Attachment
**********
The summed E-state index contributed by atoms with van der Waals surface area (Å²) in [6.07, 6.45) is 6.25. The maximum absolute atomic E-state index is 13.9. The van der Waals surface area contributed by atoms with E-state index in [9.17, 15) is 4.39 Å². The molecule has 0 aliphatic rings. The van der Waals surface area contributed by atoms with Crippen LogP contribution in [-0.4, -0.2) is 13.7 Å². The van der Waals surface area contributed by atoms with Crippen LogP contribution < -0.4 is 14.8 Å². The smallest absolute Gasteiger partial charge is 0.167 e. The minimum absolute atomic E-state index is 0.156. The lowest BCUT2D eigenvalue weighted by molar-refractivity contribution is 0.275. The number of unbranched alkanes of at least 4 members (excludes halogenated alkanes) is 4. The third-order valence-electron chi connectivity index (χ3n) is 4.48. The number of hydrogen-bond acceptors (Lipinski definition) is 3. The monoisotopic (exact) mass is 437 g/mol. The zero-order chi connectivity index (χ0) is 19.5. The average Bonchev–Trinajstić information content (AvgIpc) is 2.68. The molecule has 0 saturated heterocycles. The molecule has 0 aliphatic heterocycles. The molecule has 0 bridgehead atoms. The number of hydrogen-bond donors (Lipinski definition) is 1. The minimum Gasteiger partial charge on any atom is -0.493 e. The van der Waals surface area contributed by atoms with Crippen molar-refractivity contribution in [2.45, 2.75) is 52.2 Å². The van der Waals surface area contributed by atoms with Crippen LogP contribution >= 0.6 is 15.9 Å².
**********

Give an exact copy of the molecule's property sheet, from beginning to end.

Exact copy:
The summed E-state index contributed by atoms with van der Waals surface area (Å²) in [6.07, 6.45) is 6.25. The maximum absolute atomic E-state index is 13.9. The van der Waals surface area contributed by atoms with E-state index in [9.17, 15) is 4.39 Å². The molecule has 0 aliphatic rings. The van der Waals surface area contributed by atoms with Crippen LogP contribution in [-0.4, -0.2) is 13.7 Å². The van der Waals surface area contributed by atoms with Crippen LogP contribution < -0.4 is 14.8 Å². The smallest absolute Gasteiger partial charge is 0.167 e. The minimum absolute atomic E-state index is 0.156. The lowest BCUT2D eigenvalue weighted by molar-refractivity contribution is 0.275. The number of unbranched alkanes of at least 4 members (excludes halogenated alkanes) is 4. The third-order valence-electron chi connectivity index (χ3n) is 4.48. The number of hydrogen-bond acceptors (Lipinski definition) is 3. The monoisotopic (exact) mass is 437 g/mol. The zero-order chi connectivity index (χ0) is 19.5. The average Bonchev–Trinajstić information content (AvgIpc) is 2.68. The molecule has 0 saturated heterocycles. The molecule has 0 aliphatic heterocycles. The molecule has 0 bridgehead atoms. The number of hydrogen-bond donors (Lipinski definition) is 1. The minimum Gasteiger partial charge on any atom is -0.493 e. The van der Waals surface area contributed by atoms with Crippen molar-refractivity contribution in [2.45, 2.75) is 52.2 Å². The van der Waals surface area contributed by atoms with Crippen LogP contribution >= 0.6 is 15.9 Å².